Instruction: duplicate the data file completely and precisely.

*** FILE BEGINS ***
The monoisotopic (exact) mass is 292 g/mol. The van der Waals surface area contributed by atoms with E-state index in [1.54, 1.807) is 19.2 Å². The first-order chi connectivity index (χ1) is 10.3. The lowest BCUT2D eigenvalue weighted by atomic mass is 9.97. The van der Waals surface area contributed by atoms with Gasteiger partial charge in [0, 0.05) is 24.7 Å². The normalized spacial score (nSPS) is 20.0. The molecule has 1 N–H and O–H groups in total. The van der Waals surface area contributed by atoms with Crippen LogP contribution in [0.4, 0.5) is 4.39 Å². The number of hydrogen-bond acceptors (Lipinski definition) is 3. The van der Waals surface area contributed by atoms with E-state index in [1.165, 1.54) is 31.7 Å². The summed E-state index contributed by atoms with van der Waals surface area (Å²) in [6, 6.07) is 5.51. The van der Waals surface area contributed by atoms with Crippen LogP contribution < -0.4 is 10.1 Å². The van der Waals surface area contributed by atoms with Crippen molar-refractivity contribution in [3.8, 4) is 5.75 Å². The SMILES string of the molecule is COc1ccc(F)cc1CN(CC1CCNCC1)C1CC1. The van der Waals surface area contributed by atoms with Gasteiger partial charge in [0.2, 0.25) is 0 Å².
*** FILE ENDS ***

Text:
The monoisotopic (exact) mass is 292 g/mol. The van der Waals surface area contributed by atoms with E-state index in [1.54, 1.807) is 19.2 Å². The first-order chi connectivity index (χ1) is 10.3. The lowest BCUT2D eigenvalue weighted by atomic mass is 9.97. The van der Waals surface area contributed by atoms with Gasteiger partial charge in [0, 0.05) is 24.7 Å². The normalized spacial score (nSPS) is 20.0. The molecule has 1 N–H and O–H groups in total. The van der Waals surface area contributed by atoms with Crippen LogP contribution in [0.4, 0.5) is 4.39 Å². The number of hydrogen-bond acceptors (Lipinski definition) is 3. The van der Waals surface area contributed by atoms with E-state index in [1.165, 1.54) is 31.7 Å². The summed E-state index contributed by atoms with van der Waals surface area (Å²) in [6, 6.07) is 5.51. The van der Waals surface area contributed by atoms with Crippen LogP contribution < -0.4 is 10.1 Å². The van der Waals surface area contributed by atoms with Crippen molar-refractivity contribution in [3.8, 4) is 5.75 Å². The SMILES string of the molecule is COc1ccc(F)cc1CN(CC1CCNCC1)C1CC1. The van der Waals surface area contributed by atoms with Gasteiger partial charge in [0.2, 0.25) is 0 Å².